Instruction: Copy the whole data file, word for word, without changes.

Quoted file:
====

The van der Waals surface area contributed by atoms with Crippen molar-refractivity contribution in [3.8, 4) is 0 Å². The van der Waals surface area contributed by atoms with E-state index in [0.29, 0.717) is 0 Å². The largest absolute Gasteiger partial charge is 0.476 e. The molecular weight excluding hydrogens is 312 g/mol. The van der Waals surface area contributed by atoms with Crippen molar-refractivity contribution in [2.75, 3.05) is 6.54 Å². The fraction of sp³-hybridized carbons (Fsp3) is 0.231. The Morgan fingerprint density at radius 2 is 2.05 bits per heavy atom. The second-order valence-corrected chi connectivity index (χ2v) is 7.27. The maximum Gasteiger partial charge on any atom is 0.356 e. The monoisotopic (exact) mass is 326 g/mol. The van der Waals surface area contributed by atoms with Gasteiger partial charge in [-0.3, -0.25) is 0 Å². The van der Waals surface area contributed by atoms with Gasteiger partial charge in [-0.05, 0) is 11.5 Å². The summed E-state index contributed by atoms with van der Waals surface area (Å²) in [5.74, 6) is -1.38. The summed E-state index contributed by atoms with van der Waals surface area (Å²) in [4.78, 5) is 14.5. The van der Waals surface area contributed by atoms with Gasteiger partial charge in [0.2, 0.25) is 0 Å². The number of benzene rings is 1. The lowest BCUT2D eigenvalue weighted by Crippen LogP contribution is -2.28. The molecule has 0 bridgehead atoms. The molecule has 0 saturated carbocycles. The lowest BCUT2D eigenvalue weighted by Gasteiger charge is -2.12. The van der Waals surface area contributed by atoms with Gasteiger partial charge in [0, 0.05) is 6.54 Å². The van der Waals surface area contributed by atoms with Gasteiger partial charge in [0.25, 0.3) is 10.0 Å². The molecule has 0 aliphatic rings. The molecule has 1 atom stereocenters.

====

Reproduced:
The van der Waals surface area contributed by atoms with Crippen molar-refractivity contribution in [3.8, 4) is 0 Å². The van der Waals surface area contributed by atoms with E-state index in [0.29, 0.717) is 0 Å². The largest absolute Gasteiger partial charge is 0.476 e. The molecular weight excluding hydrogens is 312 g/mol. The van der Waals surface area contributed by atoms with Crippen molar-refractivity contribution in [2.75, 3.05) is 6.54 Å². The fraction of sp³-hybridized carbons (Fsp3) is 0.231. The Morgan fingerprint density at radius 2 is 2.05 bits per heavy atom. The second-order valence-corrected chi connectivity index (χ2v) is 7.27. The maximum Gasteiger partial charge on any atom is 0.356 e. The monoisotopic (exact) mass is 326 g/mol. The van der Waals surface area contributed by atoms with Gasteiger partial charge in [-0.3, -0.25) is 0 Å². The van der Waals surface area contributed by atoms with Gasteiger partial charge in [-0.05, 0) is 11.5 Å². The summed E-state index contributed by atoms with van der Waals surface area (Å²) in [5.74, 6) is -1.38. The summed E-state index contributed by atoms with van der Waals surface area (Å²) in [4.78, 5) is 14.5. The van der Waals surface area contributed by atoms with Gasteiger partial charge in [0.2, 0.25) is 0 Å². The number of benzene rings is 1. The lowest BCUT2D eigenvalue weighted by Crippen LogP contribution is -2.28. The molecule has 0 bridgehead atoms. The molecule has 0 saturated carbocycles. The lowest BCUT2D eigenvalue weighted by Gasteiger charge is -2.12. The van der Waals surface area contributed by atoms with Gasteiger partial charge in [0, 0.05) is 6.54 Å². The van der Waals surface area contributed by atoms with Gasteiger partial charge in [0.25, 0.3) is 10.0 Å². The molecule has 0 aliphatic rings. The molecule has 1 atom stereocenters.